Today I found myself standing high up on the Fashion Valley trolley station platform. I looked down to see how the northwest corner of the new park is taking shape.

Because I frequently use this station, I’ll continue to monitor developments!

I live in downtown San Diego and love to walk around with my camera! You can follow Cool San Diego Sights via Facebook or Twitter!

After the riot, the bright green of Spring.

This morning, during my walk to work, I witnessed a strange contrast.

I began by walking through downtown, heading down the length of the Gaslamp Quarter. I saw a few broken windows, many boarded up businesses, much graffiti.

After a crowd of thousands gathered downtown on Sunday, peacefully protesting the death of George Floyd while in the custody of Minneapolis police officers, a few hundred rioters brought chaos to our city after dark. These people moved at random down streets and around corners, vandalizing businesses and looting. A peaceful and quite powerful protest had been hijacked by a relative few and made ugly.

Later this morning, as I neared work, I walked a short distance along the San Diego River. The sun was up, illuminating the bright green growths of Spring.

A thought-provoking morning experience.

I live in downtown San Diego and love to walk around with my camera! You can follow Cool San Diego Sights via Facebook or Twitter!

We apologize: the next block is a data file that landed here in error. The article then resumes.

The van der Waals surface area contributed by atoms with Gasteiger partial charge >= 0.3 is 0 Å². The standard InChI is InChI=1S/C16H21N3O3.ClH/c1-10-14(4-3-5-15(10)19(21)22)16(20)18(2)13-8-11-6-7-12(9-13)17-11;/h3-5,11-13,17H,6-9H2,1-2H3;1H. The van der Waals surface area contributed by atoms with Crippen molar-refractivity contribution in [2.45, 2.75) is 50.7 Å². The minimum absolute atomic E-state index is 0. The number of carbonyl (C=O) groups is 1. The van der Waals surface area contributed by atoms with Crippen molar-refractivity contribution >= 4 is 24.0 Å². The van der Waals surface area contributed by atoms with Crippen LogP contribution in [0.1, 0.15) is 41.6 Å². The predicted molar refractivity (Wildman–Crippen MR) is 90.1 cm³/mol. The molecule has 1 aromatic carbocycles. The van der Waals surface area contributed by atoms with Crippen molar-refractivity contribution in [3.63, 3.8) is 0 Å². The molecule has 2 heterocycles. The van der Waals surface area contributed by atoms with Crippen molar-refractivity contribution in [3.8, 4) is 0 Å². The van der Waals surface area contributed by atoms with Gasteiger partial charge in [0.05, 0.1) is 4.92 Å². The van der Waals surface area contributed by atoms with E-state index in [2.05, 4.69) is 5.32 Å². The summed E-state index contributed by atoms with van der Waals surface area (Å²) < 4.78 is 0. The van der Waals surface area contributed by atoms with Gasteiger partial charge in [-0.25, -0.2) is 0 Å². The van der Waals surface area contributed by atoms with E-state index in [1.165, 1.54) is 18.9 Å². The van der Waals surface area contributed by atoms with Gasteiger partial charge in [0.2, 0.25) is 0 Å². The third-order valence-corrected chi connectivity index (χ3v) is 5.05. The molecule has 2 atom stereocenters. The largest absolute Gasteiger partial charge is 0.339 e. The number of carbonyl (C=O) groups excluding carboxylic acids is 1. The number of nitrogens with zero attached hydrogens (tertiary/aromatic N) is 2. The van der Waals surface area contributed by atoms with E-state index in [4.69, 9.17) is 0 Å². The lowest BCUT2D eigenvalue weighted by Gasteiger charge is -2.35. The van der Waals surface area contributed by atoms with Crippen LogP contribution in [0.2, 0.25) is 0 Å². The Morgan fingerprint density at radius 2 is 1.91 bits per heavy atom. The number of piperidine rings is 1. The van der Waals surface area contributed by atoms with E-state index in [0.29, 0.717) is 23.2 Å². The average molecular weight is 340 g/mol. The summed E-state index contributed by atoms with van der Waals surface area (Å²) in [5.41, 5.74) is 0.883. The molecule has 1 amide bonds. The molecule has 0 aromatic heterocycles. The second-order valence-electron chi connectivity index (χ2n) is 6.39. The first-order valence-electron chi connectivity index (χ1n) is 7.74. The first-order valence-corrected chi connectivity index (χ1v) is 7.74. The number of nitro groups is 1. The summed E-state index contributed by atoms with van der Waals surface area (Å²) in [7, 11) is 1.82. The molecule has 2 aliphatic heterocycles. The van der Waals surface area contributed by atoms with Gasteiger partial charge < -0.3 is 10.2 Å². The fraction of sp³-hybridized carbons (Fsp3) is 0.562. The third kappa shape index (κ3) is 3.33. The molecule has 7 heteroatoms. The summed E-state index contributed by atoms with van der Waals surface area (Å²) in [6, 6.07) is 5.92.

Wildlife arrives at San Diego River Discovery Center!

Native birds and wildlife arrived today at the San Diego River Discovery Center! Or, to be more precise, banners featuring images of river critters were hung today on a construction fence that surrounds the future nature center!

Did you know something cool is being built next to the San Diego River in Mission Valley?

The San Diego River Discovery Center at Grant Park is going to be where people of all ages gather to experience and learn about the natural environment along the San Diego River!

I blogged about this project in the past here. They’ve made progress since then, as you can see in one upcoming photo.

If you want to learn about the future nature center and how you might help make this dream a reality, visit the San Diego River Discovery Center website here!

I live in downtown San Diego and love to walk around with my camera! You can follow Cool San Diego Sights via Facebook or Twitter!

You can easily explore Cool San Diego Sights by using the search box on my blog’s sidebar. Or click a tag! There are thousands upon thousands of photos for you to enjoy!

Historical markers at entrance to Presidio Park.

Several historical markers can be found near the northwest entrance to Presidio Park. If you’ve ever driven along Taylor Street just past Morena Boulevard and the Presidio Recreation Center, you might’ve glimpsed them. They stand beside a sidewalk that comes to an abrupt end, in a place where almost nobody walks.

The three markers were placed years ago near three sites of historical importance: the Serra Palm, Derby Dike, and the La Playa Trail.

I’ve transcribed the words on each plaque.

I was told by a park ranger who happened to be parked nearby that the Serra Palm is long gone. He said it was probably blown over in a windstorm, and pointed out a pine tree that was toppled by our most recent storms.

The Serra Palm was planted in 1769 by Padre Junípero Serra, and marked the beginning of El Camino Real.

I’ve photographed a similar La Playa Trail marker near Mission San Diego de Alcalá. To view that photo, click here.